The Theory of Constraints (TOC) as offered by Eli Goldratt is a very powerful conceptual as well as practical tool of which every Business Analyst should be aware. Many MBA programs recommend the reading of ‘The Goal’ (authored by Goldratt) and cover the core elements of TOC in Operations Management modules.
Very simplistically, TOC is about identifying the core bottleneck in a system and then eliminating that bottleneck (something like ‘a chain is only as strong as it’s weakest link’). The bottleneck will then be somewhere else in the system so the process of identification and elimination continues.
ITIL and TOC
In relation to Quality Management and ITIL, the ITIL books refer primarily to The Deming Cycle (‘Plan, Do, Check, Act’) for process improvement (ITIL version 3 also describes a ‘7-Step Improvement Process’). TOC is conceptually very powerful and compliments the Deming Cycle. The power of TOC is it’s simplicity in illustrating that there is always a bottleneck (constraint) in any system. The challenge is to identify the primary bottleneck and eliminate it as the primary bottleneck. ITIL process maturity is all about eliminating the bottleneck at which time the bottleneck will move and during this removing of the bottleneck/constraint the ITIL processes mature. TOC therefore works very well with the Deming Cycle together in that TOC assists to identify the bottleneck whilst the Deming Cycle assists in eliminating it (we could also add in Lewin’s ‘Unfreeze Change Refreeze’ Change model as we are we unfreezing a stable state, effecting the Change and then moving to the next constraint).
As an example, suppose that we are continuously failing a Service Level where the Service Desk should be responding to all emails within ten minutes even although we employ two people to specifically respond to emails. We analyse our business process and discover that 40% of emails are received between 12 p.m. and 2 p.m. each day and that these are the hours where our two email responders take a lunch break. Our constraint is in the supply of services where demand exceeds supply during the two hours. We eliminate the bottleneck by changing the lunch break hours of the responders. Now we are free to look at the next bottleneck (please note that this is a very simplistic example).
Below is an article offering TOC as part of an ongoing Process Improvement initiative. The article may provide some benefit however doesn’t articulate well how TOC may be used for process improvement (I believe that the article was originally authored by Pink Elephant):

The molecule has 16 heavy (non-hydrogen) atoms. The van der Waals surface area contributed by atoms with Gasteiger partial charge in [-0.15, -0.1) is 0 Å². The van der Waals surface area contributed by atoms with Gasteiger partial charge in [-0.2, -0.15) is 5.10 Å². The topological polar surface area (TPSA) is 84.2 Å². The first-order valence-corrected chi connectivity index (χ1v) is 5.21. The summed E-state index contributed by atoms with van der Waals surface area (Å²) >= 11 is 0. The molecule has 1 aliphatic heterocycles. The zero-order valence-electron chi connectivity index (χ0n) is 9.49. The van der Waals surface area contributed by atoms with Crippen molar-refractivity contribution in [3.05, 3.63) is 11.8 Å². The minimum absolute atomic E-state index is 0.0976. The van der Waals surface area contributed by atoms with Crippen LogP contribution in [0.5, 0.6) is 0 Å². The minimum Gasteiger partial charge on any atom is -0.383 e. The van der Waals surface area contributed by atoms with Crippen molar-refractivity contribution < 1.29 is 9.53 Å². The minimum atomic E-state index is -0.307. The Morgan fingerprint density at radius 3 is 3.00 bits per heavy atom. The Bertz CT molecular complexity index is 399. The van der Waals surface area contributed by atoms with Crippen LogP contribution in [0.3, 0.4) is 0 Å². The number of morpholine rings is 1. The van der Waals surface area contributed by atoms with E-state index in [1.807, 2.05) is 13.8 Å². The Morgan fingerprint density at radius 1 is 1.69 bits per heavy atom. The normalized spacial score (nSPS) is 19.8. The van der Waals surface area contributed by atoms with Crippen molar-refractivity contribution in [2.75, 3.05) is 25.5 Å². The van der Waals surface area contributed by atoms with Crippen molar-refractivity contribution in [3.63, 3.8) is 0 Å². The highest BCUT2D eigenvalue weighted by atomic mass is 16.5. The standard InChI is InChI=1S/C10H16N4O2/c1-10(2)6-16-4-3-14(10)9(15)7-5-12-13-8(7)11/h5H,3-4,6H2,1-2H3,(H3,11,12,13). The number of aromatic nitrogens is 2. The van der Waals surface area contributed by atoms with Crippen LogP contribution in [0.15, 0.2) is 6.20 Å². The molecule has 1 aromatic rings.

A system or a process cannot be more efficient than its limiting factor!
In “The Goal” Eli Goldratt presents the Theory Of Constraints (TOC). TOC introduces primary measurements for the analysis of systems based on productivity and ultimately, profit. The core truth of TOC is that every system or process has at least one constraint or bottleneck, and that the identification of this constraint should be the focus for any improvement activity.
TOC advocates that organizations take a three-dimensional view of three core business concepts, Inventory, Operating Expense and Throughput. To relate these financial terms to IT one needs to expand the definitions beyond their traditional concepts.
Inventory: All of the money, investment, outstanding issues, pending changes, unresolved incidents, excess capacity, etc. an organization has tied up in an un-sellable, unfinished, unresolved, undeliverable, or pending state.
- Pre Process Inventory: stuff that is currently waiting in queue in a raw or input state. i.e.: Calls that are waiting in the ACD system or emails that have not been answered by the Service Desk.
- Active Inventory: stuff that is currently within the system or process and is currently being transformed into a desired or sellable output state, i.e.: Change Management records that are currently being assessed, authorized and scheduled.
- Post Process Inventory: stuff that has been successfully transformed into a desired output but has not been delivered to a client, sold, confirmed resolved, or generated profit, i.e.: The Service Desk’s feedback calls back to the users to confirm that an incident, which has been resolved, can be permanently closed.
In TOC, the concept of Inventory contradicts the conventional balance sheet definition of Inventory as an “asset” and redefines inventory as a “liability.”
Operating Expense: All of the money, time, energy, thought, resources, overtime, etc. tied up in the process of converting raw data or inventory into the output of the process.
Throughput: Defined as the speed at which inventory is moved through the end-to-end process, and delivered to the customer in order to realize the goal of profit, resolution, deployment, etc.
Goldratt observes that these three core principles are inseparably linked and that a change in any one of these three dimensions will automatically result in a proportionate change in the others. The perspective taken by TOC is that the biggest gains are realized by increasing throughput. However, to increase throughput the bottlenecks to the process need to be identified and eliminated.
Question: What occurs when you remove a bottleneck?
Answer: Another bottleneck appears elsewhere in the process.
Result: The identification of the next area for improvement to increase throughput, and the cycle of continuous improvement continues.
In conclusion, Goldratt’s Theory of Constraints places a practical tool in the hands of individuals involved in the ongoing management and improvement of business processes.